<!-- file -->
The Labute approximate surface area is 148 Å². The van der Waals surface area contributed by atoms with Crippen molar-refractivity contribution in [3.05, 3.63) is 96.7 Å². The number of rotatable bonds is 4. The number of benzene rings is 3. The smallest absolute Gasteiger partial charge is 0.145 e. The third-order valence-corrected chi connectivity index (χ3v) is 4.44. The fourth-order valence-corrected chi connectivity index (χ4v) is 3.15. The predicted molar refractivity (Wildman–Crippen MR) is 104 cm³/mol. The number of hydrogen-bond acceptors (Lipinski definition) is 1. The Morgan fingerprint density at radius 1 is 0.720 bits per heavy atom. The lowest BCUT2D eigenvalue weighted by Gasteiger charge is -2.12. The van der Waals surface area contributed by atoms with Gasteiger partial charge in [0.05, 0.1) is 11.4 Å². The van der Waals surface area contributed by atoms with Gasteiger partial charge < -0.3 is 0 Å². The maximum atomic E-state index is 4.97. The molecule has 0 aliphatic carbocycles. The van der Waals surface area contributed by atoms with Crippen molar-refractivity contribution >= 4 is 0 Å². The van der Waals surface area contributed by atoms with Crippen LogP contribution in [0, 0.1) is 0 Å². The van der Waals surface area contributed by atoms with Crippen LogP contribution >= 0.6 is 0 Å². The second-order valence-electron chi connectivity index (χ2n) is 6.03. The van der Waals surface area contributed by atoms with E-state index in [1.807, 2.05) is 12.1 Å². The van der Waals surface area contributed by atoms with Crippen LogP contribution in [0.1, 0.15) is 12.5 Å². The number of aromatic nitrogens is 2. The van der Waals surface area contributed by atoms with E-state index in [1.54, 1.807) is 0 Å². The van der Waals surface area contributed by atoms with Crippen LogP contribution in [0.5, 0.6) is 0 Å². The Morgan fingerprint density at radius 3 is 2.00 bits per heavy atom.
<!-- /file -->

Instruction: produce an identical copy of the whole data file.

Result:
The Labute approximate surface area is 148 Å². The van der Waals surface area contributed by atoms with Crippen molar-refractivity contribution in [3.05, 3.63) is 96.7 Å². The number of rotatable bonds is 4. The number of benzene rings is 3. The smallest absolute Gasteiger partial charge is 0.145 e. The third-order valence-corrected chi connectivity index (χ3v) is 4.44. The fourth-order valence-corrected chi connectivity index (χ4v) is 3.15. The predicted molar refractivity (Wildman–Crippen MR) is 104 cm³/mol. The number of hydrogen-bond acceptors (Lipinski definition) is 1. The Morgan fingerprint density at radius 1 is 0.720 bits per heavy atom. The lowest BCUT2D eigenvalue weighted by Gasteiger charge is -2.12. The van der Waals surface area contributed by atoms with Gasteiger partial charge in [0.05, 0.1) is 11.4 Å². The van der Waals surface area contributed by atoms with Gasteiger partial charge < -0.3 is 0 Å². The maximum atomic E-state index is 4.97. The molecule has 0 aliphatic carbocycles. The van der Waals surface area contributed by atoms with Crippen molar-refractivity contribution >= 4 is 0 Å². The van der Waals surface area contributed by atoms with Crippen LogP contribution in [0, 0.1) is 0 Å². The van der Waals surface area contributed by atoms with Crippen LogP contribution >= 0.6 is 0 Å². The second-order valence-electron chi connectivity index (χ2n) is 6.03. The van der Waals surface area contributed by atoms with E-state index in [1.807, 2.05) is 12.1 Å². The van der Waals surface area contributed by atoms with Crippen LogP contribution in [0.1, 0.15) is 12.5 Å². The number of aromatic nitrogens is 2. The van der Waals surface area contributed by atoms with E-state index in [1.54, 1.807) is 0 Å². The van der Waals surface area contributed by atoms with Crippen LogP contribution in [0.5, 0.6) is 0 Å². The Morgan fingerprint density at radius 3 is 2.00 bits per heavy atom.